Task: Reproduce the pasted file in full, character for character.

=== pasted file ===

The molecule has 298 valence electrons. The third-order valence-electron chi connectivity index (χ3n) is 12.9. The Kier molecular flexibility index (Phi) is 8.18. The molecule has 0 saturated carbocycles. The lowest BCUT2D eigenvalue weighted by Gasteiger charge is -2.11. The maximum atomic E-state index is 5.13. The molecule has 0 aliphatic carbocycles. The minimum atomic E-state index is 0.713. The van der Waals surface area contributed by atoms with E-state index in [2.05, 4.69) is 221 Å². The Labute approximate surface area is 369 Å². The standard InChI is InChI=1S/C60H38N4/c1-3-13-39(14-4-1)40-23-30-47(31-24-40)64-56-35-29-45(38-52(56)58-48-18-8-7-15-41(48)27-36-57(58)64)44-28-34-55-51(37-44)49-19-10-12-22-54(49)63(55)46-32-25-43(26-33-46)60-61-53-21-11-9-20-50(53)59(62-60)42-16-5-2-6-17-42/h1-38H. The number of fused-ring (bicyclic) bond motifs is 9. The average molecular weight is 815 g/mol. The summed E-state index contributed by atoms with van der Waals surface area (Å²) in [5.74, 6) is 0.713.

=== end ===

The molecule has 298 valence electrons. The third-order valence-electron chi connectivity index (χ3n) is 12.9. The Kier molecular flexibility index (Phi) is 8.18. The molecule has 0 saturated carbocycles. The lowest BCUT2D eigenvalue weighted by Gasteiger charge is -2.11. The maximum atomic E-state index is 5.13. The molecule has 0 aliphatic carbocycles. The minimum atomic E-state index is 0.713. The van der Waals surface area contributed by atoms with E-state index in [2.05, 4.69) is 221 Å². The Labute approximate surface area is 369 Å². The standard InChI is InChI=1S/C60H38N4/c1-3-13-39(14-4-1)40-23-30-47(31-24-40)64-56-35-29-45(38-52(56)58-48-18-8-7-15-41(48)27-36-57(58)64)44-28-34-55-51(37-44)49-19-10-12-22-54(49)63(55)46-32-25-43(26-33-46)60-61-53-21-11-9-20-50(53)59(62-60)42-16-5-2-6-17-42/h1-38H. The number of fused-ring (bicyclic) bond motifs is 9. The average molecular weight is 815 g/mol. The summed E-state index contributed by atoms with van der Waals surface area (Å²) in [5.74, 6) is 0.713.